These fellows are the rather neat Hat Peninsular War British infantry, of the pre-Belgic shako period. When finished they will join their brothers in arms from the Upper Canada Sedentary (now we're talking!) Militia in their civvvies, with rather fetching 'round hats', Lower Canada Select Embodied Militia (Vive le Roi!!), and some regulars, seen here in their 'barracks':
Until recently, I have relied on three Ospreys for the period, one, British Forces in North America, 1793-1815, by the prolific, and rather marvellous, Rene Chartrand, illustrated by Embleton pere.
Chartrand is incredibly learned in the military history of North America, and his barbed asides (thrusting into the thick historical hides of the partisans of that most infamous revolution against His late Majesty, George) enliven his many Ospreys. Imagine my delight recently when I discovered that last year he published what must be the authoritative account of British and Canadian forces in the War of 1812:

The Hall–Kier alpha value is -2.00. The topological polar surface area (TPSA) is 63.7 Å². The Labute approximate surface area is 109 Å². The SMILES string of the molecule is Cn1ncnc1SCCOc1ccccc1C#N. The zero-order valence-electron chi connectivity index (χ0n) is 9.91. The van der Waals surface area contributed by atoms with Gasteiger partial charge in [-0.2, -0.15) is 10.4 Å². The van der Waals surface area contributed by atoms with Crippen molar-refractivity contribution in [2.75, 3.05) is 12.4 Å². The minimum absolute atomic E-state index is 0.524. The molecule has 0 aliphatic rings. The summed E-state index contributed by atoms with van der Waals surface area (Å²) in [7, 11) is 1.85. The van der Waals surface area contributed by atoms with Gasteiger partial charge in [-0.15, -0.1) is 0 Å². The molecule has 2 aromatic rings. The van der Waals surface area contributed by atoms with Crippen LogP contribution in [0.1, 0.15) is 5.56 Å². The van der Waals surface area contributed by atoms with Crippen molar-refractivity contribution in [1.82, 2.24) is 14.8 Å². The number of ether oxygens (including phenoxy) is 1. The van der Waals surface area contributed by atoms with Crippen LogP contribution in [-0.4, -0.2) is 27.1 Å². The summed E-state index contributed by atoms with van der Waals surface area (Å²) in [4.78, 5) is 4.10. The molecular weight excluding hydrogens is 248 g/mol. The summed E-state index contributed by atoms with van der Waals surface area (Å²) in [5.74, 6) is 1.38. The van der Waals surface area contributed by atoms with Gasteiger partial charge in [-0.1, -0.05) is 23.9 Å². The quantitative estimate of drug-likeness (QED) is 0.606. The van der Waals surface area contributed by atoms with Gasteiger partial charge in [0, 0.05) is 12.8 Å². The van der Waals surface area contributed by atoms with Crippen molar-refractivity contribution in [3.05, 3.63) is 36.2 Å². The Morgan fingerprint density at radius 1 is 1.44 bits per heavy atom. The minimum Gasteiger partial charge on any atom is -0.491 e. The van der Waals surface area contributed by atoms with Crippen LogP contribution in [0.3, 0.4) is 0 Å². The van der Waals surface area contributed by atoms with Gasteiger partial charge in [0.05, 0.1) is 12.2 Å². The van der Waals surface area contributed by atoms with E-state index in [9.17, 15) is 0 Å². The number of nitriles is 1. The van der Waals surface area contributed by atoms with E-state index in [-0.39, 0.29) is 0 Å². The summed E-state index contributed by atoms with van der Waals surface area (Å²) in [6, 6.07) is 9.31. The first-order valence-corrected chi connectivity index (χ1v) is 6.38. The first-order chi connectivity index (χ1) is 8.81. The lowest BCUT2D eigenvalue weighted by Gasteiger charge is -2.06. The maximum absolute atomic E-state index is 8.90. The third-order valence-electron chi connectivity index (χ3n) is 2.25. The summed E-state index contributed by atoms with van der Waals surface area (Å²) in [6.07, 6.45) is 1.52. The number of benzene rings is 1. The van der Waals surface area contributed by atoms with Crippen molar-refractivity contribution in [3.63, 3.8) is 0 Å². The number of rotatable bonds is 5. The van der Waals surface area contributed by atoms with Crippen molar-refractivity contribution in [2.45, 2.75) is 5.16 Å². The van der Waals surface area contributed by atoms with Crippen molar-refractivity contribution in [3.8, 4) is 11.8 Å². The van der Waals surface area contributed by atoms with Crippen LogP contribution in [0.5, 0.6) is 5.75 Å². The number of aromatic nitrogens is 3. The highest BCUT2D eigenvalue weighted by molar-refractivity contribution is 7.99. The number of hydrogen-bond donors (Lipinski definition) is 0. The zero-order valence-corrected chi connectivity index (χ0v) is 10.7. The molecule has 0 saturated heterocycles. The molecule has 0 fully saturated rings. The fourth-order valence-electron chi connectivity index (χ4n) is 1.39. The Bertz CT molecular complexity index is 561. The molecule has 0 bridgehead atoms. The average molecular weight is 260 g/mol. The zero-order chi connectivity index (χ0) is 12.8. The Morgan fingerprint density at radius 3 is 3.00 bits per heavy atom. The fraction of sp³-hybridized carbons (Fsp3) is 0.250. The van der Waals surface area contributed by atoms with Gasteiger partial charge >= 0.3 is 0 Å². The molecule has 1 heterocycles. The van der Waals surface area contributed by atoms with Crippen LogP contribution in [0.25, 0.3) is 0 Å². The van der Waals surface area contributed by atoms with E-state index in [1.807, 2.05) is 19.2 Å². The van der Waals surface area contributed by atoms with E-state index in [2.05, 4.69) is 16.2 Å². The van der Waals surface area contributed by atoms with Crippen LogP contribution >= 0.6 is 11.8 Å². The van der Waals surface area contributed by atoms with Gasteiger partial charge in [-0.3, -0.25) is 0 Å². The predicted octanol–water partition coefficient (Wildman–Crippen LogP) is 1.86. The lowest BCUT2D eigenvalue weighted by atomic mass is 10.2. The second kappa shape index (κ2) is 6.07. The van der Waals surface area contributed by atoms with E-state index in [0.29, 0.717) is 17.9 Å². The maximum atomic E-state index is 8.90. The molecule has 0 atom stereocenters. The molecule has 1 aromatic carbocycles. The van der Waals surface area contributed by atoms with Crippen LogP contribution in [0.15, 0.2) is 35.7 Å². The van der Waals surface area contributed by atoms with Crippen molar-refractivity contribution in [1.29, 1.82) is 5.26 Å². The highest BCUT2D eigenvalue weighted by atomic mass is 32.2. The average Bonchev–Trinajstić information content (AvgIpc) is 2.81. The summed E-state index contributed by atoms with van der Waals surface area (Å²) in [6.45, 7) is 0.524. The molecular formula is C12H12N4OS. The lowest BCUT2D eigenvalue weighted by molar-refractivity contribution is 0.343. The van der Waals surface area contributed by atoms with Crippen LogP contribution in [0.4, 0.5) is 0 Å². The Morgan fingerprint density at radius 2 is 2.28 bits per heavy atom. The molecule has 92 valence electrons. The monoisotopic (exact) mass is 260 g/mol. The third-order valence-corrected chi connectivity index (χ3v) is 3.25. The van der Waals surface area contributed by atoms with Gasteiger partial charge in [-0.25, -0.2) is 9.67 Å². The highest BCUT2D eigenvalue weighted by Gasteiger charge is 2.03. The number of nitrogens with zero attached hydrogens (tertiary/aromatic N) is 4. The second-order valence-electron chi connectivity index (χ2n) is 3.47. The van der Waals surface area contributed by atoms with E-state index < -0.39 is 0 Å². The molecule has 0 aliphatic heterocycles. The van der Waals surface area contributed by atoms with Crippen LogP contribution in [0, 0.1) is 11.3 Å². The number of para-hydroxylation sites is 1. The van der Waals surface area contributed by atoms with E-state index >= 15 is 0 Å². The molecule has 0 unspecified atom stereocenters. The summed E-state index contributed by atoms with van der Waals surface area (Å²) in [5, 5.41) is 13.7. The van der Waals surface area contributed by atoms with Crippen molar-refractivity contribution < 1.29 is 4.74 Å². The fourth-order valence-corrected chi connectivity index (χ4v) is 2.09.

This - A Scarlet Coat: Uniforms, Flags and Equipment of the British in the War of 1812 (Ottawa, Service Publications, October 2011) - is a wonderful book, and an absolute must for the enthusiast of 1812. It is pricey, and only available from Canada or the United States, but how pleased I am that I have a copy. And for those who wish to read of the aggressors, M. Chartrand has also penned a matching volume on the blue coats.